LONDON (Reuters) - German government bond yields hit fresh lows and Spanish yields held near peaks on Tuesday, pressured by indications that Madrid will recapitalize nationalized lender Bankia by issuing new bonds.
Euro zone government bond markets had paused for breath early in the session but the realization that Spain’s debt issuance could rise at a time when international investors are deserting the country prompted a fresh bout of risk aversion.
The scale of Spain’s banking problem has been highlighted by Bankia, which asked for a 19-billion-euro bailout on Friday. It reposted 2011 results late on Monday to reflect a 3.3 billion euro loss rather than a modest profit.
A government source said that as well as issuing debt to recapitalize Bankia, Spain would likely adopt on Friday a new mechanism to back its regions’ debt, commitments analysts saw as unsustainable.
“The point about Spain is it’s going to need some external support of some form,” said David Owen, chief European financial economist at Jefferies.
“Whether that implies the European Central Bank buys bonds (in the secondary market) or moves lock, stock and barrel to quantitative easing over the next three months, certainly the situation at the moment is not sustainable.”
Short-dated Spanish government bonds yields were almost 10 basis points higher. While 10-year yields were 2 basis points lower at 6.47 percent. that is two full percentage points higher than at the beginning of February and closing in on record highs of 6.8 percent.
With the true scale of losses from bad property loans still not known, Spain has said independent auditors are to assess the health of its banks, with markets likely to stay edgy until the scope of any writedowns, or future writedowns, is known.
“Markets will fluctuate day to day but I don’t think you’ll see any major buying of Spanish assets until the auditors’ report is out,” said Gary Jenkins, director at Swordfish Research.
Higher yields over a long period will raise the country’s cost of financing, potentially limiting access to debt markets as Ireland and Portugal found when yields on their bonds topped 7 percent.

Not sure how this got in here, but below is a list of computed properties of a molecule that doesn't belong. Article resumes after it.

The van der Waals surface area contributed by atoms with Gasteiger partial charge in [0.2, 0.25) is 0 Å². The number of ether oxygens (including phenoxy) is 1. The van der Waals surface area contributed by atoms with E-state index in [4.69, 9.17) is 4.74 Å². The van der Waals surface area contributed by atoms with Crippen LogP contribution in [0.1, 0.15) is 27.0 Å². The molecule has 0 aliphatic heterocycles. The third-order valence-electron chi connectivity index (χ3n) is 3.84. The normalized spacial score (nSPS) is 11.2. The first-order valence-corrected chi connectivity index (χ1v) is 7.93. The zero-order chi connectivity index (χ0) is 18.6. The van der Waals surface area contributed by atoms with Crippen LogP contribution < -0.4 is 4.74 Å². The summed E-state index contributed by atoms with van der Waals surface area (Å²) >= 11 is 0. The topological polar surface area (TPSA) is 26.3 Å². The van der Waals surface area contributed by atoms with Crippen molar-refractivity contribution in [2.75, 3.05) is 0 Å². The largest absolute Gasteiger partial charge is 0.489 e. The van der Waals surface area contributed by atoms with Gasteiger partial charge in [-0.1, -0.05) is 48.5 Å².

Spanish derivatives exchange MEFF launched a 10-year Spanish government bond future on Tuesday. The instrument is intended to offer a more efficient way of hedging exposure to Spanish government bonds.
The September contract was 3 ticks higher at 95.27, after giving back much of its early gains.
“We expect there to be good domestic support for the Bono future,” Credit Agricole said in a note, adding that the introduction of the contracts could spur some demand for Spain’s January 2022 bond, which was the cheapest to deliver when the individual contracts expired.
Safe-haven 10-year German Bund yields hit a fresh low of 1.346 percent and with Greek elections looming in just over two weeks and an Irish referendum on the EU fiscal treaty on Thursday, few in the market saw any notable sell-off soon.
Greece’s conservatives have an opinion poll lead that would allow the formation of a government committed to keeping the country in the euro zone but it remains a tight race. Ireland is expected to approve the treaty despite anger at government austerity measures.
June Bund futures set new highs of 144.58 and were last up 9 ticks at 144.46.
“There’s enough out there to keep Bunds well supported,” a trader said.
Italy found decent demand at an 8.5 billion euro bill sale, although borrowing costs jumped. The sale came ahead of a 6.25 billion euro sale of longer-dated bonds on Wednesday.
“While we expect the Italian auctions to go well, pre-auction cheapening should leave its toll on BTPs, with spill-over effects likely to ... (affect) Spanish government bonds,” Commerzbank strategist David Schnautz said.
Reporting by Kirsten Donovan; Editing by Catherine Evans, John Stonestreet